1. The Retirement Investor does not suffer any losses (may be made whole by the Financial Institution if there are investment losses);
2. The Financial Institution corrects the violation within 90 days of learning of it and notifies the DOL; and
3. The violation and correction are included in the annual compliance review report.
If an Investment Professional systemically or intentionally violates the PTE’s conditions, or if s/he provides materially misleading information to the Department in connection with conduct under the exemption, the Investment Professional may be barred from utilizing this particular exemption for 10 years.
Background: Under the Obama administration, the DOL issued a rule that would have imposed restrictive fiduciary duty on financial professionals and hindered access of middle-market investors to retirement services and advice. NAIFA was among the organizations that filed a lawsuit resulting in the U.S. Court of Appeals for the Fifth Circuit vacating the rule in 2018.
In December of 2020, the DOL finalized its new PTE for financial professionals who provide retirement plan advice. The DOL exemption aligns with SEC’s Reg BI, and preserves opportunities and choices for workers and retirees seeking high-quality, personalized advice.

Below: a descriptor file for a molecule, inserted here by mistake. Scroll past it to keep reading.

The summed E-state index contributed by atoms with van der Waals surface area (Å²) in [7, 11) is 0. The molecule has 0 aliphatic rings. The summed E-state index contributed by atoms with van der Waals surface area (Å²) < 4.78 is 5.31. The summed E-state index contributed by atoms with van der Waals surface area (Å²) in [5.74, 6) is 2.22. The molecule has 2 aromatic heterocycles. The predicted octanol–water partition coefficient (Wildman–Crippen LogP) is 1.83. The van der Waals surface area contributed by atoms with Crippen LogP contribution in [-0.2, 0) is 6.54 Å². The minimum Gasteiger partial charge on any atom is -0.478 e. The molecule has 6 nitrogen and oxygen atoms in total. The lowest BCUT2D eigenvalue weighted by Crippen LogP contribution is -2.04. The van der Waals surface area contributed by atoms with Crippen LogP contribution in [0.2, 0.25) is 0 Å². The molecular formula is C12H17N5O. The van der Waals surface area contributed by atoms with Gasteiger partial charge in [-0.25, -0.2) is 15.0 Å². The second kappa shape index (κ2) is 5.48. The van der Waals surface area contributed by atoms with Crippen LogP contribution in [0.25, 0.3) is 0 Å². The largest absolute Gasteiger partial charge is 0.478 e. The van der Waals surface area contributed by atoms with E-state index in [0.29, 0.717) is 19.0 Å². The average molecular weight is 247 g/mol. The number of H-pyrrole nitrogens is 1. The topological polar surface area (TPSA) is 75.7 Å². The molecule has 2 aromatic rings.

NAIFA believes that the DOL PTE will benefit retirement investors by preserving access to a wide variety of investment advice, professionals, products, and compensation arrangements. We believe that the DOL struck the right balance between crafting a PTE with robust compliance obligations that serve the interests of investors, while avoiding an overly prescriptive approach or penalizing certain market segments or arrangements versus others.
Next Steps: The new PTE is effective Feb. 16, 2021. In addition, FAB 2018-02 will remain in effect for one year to give institutions a transition period to develop procedures to comply with the new PTE. NAIFA members who meet the DOL’s definition of Investment Professionals and who wish to take advantage of this Prohibited Transaction Exemption may now do so in accordance with the DOL’s conditions.
Additionally, it is strongly recommended that NAIFA members follow the guidance and instructions set by their financial institutions when working with retirement savings and other investments, and when taking advantage of the Prohibited Transaction Exemption.